There’s more good news for health care consumers who want some idea what medical procedures cost — before they get the bill.
Consider these recent examples:
A startup called Clearhealthcosts.com is partnering with public radio stations in Philadelphia, Los Angeles and San Francisco to ask consumer to share what they’ve been billed for medical procedures. So, instead of waiting for reports and data to be released showing what hospitals and doctors are charging, Clearhealthcosts.com is providing a way for cost information to be “crowdsourced.”
Physicians are warming to health care cost transparency. And they’re in position to help drive it, according to panelists at the Summit on Healthcare Price, Cost and Quality Transparency held in March. “We know we need to bend the cost curve,” Divya Sharma, MD, a physician in Oregon, told MedPage Today.
And the Health Care Cost Institute launched a transparency site in late February called guroo.com. It shows cost information on more than 70 different procedures from the institute’s national database of health insurance claims. Available to anyone, it lists average costs for an entire medical encounter.
No doubt about it: Cost transparency is catching on. The secrecy around what medical procedures really cost has long been identified as a contributor to rising health care costs. Until recently, consumers haven’t had much ability to shop around on the basis of price and typically haven’t known what something costs until after the fact.
BCBSNC’s Transparency Tool
BCBSNC helped kick off an active year for health care cost transparency in January with the launch of our new transparency tool. It allows consumers to search by procedure or keyword to find an expected total cost for more than 1,200 procedures and tests.
Our tool is based on claims data and shows costs for the entire course of care. It allows anyone — not just our customers — to compare costs between hospitals, physicians and clinics in a given geographic area.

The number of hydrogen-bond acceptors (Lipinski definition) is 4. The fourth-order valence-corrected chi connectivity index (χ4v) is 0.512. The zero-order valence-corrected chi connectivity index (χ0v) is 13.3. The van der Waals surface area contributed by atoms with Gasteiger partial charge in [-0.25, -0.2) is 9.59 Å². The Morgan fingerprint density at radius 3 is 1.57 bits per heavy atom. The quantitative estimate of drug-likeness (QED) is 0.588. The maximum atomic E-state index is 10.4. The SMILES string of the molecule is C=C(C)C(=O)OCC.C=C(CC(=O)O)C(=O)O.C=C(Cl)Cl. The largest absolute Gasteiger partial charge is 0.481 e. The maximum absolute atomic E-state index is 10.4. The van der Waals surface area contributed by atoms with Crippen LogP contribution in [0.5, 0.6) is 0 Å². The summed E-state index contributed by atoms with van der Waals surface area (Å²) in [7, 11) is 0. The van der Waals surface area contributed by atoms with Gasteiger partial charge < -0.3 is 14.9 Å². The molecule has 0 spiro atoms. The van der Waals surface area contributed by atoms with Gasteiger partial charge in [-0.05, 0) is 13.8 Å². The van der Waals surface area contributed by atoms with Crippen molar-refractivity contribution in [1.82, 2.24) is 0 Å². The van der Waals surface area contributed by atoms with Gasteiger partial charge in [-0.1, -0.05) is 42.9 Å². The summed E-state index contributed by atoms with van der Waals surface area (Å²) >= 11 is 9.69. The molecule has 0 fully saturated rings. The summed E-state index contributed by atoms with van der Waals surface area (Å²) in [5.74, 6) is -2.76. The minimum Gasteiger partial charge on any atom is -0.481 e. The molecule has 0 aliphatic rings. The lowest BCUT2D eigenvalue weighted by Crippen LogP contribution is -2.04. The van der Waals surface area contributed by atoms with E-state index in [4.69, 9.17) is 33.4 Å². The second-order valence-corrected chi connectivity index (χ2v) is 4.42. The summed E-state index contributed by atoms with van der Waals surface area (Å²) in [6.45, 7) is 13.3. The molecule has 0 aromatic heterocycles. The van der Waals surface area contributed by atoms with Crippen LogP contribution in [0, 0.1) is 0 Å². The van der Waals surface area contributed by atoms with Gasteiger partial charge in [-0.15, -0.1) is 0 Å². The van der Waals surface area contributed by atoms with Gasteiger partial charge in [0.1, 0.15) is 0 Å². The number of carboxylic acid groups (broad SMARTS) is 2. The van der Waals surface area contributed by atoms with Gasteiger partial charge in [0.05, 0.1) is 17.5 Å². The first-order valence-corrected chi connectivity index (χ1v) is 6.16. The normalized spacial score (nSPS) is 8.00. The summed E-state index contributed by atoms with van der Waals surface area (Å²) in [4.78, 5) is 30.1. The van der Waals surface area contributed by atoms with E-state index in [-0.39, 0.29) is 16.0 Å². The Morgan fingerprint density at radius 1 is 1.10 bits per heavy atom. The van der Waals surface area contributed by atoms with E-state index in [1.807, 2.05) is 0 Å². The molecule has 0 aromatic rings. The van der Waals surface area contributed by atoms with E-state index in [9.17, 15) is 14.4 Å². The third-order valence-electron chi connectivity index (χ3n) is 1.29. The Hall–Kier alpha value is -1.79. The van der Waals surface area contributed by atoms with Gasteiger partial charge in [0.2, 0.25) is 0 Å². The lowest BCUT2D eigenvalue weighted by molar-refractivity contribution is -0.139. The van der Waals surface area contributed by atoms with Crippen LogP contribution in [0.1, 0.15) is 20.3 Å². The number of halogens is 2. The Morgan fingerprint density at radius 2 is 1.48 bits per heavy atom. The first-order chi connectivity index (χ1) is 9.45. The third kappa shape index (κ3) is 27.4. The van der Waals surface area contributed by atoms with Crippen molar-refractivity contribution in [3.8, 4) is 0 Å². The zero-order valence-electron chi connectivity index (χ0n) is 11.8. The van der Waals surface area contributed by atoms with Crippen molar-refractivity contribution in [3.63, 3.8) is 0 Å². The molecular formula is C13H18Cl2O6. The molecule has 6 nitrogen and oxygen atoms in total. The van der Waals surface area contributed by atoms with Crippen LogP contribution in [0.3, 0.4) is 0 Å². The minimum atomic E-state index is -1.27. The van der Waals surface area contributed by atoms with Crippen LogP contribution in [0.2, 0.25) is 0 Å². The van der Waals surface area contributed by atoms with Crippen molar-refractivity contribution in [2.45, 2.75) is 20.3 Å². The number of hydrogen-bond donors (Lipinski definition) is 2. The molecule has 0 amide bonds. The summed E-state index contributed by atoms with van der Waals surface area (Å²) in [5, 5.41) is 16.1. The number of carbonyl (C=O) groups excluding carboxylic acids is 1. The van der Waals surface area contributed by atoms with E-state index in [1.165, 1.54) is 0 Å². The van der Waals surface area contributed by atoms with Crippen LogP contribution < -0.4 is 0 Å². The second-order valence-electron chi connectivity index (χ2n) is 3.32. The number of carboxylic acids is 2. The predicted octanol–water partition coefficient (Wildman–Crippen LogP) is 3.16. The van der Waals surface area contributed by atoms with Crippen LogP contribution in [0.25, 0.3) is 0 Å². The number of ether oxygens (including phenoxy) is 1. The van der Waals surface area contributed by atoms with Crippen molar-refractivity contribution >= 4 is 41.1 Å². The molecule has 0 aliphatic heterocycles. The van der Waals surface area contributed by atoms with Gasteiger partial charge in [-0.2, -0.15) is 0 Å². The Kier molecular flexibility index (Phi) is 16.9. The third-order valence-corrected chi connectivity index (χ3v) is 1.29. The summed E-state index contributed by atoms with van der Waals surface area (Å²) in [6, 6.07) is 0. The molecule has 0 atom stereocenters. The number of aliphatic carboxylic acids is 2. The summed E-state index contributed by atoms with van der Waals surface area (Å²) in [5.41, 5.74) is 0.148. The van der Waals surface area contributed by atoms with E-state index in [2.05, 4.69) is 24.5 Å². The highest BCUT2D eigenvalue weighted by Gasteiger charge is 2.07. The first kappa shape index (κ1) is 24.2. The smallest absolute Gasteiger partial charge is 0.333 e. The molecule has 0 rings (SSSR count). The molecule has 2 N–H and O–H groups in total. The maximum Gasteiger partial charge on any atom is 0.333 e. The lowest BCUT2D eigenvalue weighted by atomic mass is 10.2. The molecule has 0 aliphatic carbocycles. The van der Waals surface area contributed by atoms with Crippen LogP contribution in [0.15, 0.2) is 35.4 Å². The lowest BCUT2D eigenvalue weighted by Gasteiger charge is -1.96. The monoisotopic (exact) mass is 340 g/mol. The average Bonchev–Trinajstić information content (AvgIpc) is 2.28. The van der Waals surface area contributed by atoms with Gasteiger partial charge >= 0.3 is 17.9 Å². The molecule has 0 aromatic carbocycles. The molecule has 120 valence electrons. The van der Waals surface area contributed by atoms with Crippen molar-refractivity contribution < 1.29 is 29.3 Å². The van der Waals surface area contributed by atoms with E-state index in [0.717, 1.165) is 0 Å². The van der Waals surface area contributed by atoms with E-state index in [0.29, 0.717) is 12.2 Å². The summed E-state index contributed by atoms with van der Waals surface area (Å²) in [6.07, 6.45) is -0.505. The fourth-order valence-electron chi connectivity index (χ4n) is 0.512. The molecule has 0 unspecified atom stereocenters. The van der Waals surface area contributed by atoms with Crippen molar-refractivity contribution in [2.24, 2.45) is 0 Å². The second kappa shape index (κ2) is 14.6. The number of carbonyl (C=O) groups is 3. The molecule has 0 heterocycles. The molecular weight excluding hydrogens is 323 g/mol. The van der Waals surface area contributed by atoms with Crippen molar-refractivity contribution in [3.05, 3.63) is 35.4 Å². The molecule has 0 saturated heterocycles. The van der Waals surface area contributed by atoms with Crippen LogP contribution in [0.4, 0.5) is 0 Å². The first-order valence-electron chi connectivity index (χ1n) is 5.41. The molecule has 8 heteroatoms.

Health policy experts point out that cost is only one part of the equation. Consumers need just as much data on the quality of care. To that end, BCBSNC customers can check on quality designations among hospitals and physicians through our Blue Connect member site.
“Many consumers believe that the highest cost facility is the highest quality facility, but that’s often not the case,” said Susan Weaver, MD, the company’s chief medical officer.
What N.C. Consumers Want to Know
In the three months since our transparency tool went live, we’ve fielded questions and comments primarily along two lines:
- Why are procedures priced so differently?
- And how do insurers negotiate rates?
Answering the first question strikes at the heart of the issue: Costs have been hidden for decades, helping drive up U.S. medical spending by more than $100 billion a year. The cost of medical care tends to be based on a combination of many factors, including the hospital’s official list price, what Medicare is willing to pay, and how much competition there is for specific services in a market.
The theory behind cost transparency is that it will start to normalize — and in some cases, reduce — the actual amounts that consumers and insurers pay.
For the second question, health plans reach agreements with doctors and hospitals and agree to pay certain amounts. Because each insurer negotiates separately, customers of one health plan might see different costs from customers of another plan.